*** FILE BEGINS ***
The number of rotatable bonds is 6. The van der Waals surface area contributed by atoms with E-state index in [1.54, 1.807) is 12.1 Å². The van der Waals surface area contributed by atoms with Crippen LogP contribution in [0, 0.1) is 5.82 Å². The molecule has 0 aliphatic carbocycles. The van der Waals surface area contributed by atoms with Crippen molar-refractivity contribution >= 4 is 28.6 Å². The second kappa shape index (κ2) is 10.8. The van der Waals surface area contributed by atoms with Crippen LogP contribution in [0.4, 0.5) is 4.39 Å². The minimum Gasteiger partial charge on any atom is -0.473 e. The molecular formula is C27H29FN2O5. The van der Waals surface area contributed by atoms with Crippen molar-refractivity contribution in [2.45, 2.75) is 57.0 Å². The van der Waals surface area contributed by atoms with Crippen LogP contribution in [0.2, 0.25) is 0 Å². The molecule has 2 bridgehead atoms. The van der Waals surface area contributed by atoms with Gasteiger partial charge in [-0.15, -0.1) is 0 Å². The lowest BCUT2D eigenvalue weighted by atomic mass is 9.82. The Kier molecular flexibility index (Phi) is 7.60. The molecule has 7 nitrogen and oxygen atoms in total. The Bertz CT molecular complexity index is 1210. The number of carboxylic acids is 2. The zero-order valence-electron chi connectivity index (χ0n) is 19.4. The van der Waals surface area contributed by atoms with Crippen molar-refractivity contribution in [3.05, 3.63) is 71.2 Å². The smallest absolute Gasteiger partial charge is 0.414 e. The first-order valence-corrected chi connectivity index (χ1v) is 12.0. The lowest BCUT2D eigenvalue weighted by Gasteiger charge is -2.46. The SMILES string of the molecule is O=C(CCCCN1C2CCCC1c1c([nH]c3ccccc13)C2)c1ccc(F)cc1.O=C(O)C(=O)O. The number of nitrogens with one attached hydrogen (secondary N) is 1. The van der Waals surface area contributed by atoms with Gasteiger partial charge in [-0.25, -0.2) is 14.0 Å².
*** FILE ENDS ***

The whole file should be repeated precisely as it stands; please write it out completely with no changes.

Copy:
The number of rotatable bonds is 6. The van der Waals surface area contributed by atoms with E-state index in [1.54, 1.807) is 12.1 Å². The van der Waals surface area contributed by atoms with Crippen LogP contribution in [0, 0.1) is 5.82 Å². The molecule has 0 aliphatic carbocycles. The van der Waals surface area contributed by atoms with Crippen molar-refractivity contribution >= 4 is 28.6 Å². The second kappa shape index (κ2) is 10.8. The van der Waals surface area contributed by atoms with Crippen LogP contribution in [0.4, 0.5) is 4.39 Å². The minimum Gasteiger partial charge on any atom is -0.473 e. The molecular formula is C27H29FN2O5. The van der Waals surface area contributed by atoms with Crippen molar-refractivity contribution in [2.45, 2.75) is 57.0 Å². The van der Waals surface area contributed by atoms with Crippen LogP contribution in [0.2, 0.25) is 0 Å². The molecule has 2 bridgehead atoms. The van der Waals surface area contributed by atoms with Gasteiger partial charge in [-0.15, -0.1) is 0 Å². The lowest BCUT2D eigenvalue weighted by atomic mass is 9.82. The Kier molecular flexibility index (Phi) is 7.60. The molecule has 7 nitrogen and oxygen atoms in total. The Bertz CT molecular complexity index is 1210. The number of carboxylic acids is 2. The zero-order valence-electron chi connectivity index (χ0n) is 19.4. The van der Waals surface area contributed by atoms with Crippen molar-refractivity contribution in [3.05, 3.63) is 71.2 Å². The smallest absolute Gasteiger partial charge is 0.414 e. The first-order valence-corrected chi connectivity index (χ1v) is 12.0. The lowest BCUT2D eigenvalue weighted by Gasteiger charge is -2.46. The SMILES string of the molecule is O=C(CCCCN1C2CCCC1c1c([nH]c3ccccc13)C2)c1ccc(F)cc1.O=C(O)C(=O)O. The number of nitrogens with one attached hydrogen (secondary N) is 1. The van der Waals surface area contributed by atoms with Gasteiger partial charge in [-0.25, -0.2) is 14.0 Å².